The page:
Deduplication is definitely a feature that can save you quite a bit of money. While it might not fit every workload, it has its use and benefits. In one particular cluster we use to store DPM backup data, we were able to save more than 27TB (and still counting as the jobs are still running). Windows Server 2016 will bring much improved performance and who knows what the future will bring, dedup support for ReFS? Who knows!

I will try to keep this post updated as I find out more information about deduplication operationally.

Other Resources

 

 

GEM Automation Feature – Run-DiskSpd

With the recent release of GEM Automation 3.3.0.1, I thought I would go through some of the latest additions. The first one is the inclusion of Run-DiskSpd in InfrastructureTesting\libStorageTesting.psm1.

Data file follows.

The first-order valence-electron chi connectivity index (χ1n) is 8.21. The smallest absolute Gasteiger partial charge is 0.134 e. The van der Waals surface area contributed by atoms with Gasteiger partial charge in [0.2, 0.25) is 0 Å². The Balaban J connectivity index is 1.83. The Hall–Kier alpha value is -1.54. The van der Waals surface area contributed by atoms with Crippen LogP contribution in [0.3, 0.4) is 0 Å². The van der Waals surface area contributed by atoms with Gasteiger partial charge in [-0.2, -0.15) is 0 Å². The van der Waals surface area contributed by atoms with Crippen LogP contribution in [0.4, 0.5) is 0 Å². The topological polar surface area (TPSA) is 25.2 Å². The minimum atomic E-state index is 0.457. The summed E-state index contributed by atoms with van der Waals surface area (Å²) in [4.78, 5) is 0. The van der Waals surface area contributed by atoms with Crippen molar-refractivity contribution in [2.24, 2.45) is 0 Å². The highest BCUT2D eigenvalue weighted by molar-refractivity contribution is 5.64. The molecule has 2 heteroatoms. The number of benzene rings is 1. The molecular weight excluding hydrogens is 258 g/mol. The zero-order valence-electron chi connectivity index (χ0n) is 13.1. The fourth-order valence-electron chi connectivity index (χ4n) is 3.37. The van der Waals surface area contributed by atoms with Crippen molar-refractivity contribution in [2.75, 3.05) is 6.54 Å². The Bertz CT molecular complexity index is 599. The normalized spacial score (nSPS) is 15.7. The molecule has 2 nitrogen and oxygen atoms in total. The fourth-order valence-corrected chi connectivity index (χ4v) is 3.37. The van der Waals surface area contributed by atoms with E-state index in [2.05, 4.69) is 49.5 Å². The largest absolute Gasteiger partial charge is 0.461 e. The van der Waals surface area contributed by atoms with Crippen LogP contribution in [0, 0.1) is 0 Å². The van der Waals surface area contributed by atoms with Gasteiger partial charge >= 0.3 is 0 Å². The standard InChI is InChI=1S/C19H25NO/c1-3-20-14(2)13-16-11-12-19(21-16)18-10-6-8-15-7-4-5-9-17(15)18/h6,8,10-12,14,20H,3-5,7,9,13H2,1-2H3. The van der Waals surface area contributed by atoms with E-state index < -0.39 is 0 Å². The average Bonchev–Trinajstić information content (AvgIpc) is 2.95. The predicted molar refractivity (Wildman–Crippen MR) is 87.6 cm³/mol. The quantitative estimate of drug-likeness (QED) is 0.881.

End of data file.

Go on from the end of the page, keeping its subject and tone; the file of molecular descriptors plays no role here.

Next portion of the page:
Run-DiskSpd aims to make it easier to go through various IO tests using Microsoft’s favorite and latest IO generating tool, Diskspd.

Let’s go first through some of the Run-DiskSpd function features:

  • Pre-configured test suites
    • Stored in an XML config file called DiskSpd_TestCases.config
    • Provides pre-built test suites for various workloads. Currently the following are included:
      • SQL Server
        • Generic SQL Server workload
        • Resource Governor IOPS sizing
      • Exchange
      • General Purpose File Server
      • Quick
        • Small number of IO tests pattern
      • Exhaustive
        • Wide range of tests performed, this takes a long time to run due to the large number of tests
    • The goal is to add test cases for other workloads based on community feedback
    • The test case configuration includes other settings but they are used by Test-VirtualDiskPerformance in libStorageSpacesTesting.psm1
  • Dynamic IO warmup before tests (Run-DiskSpdVolumeWarmup)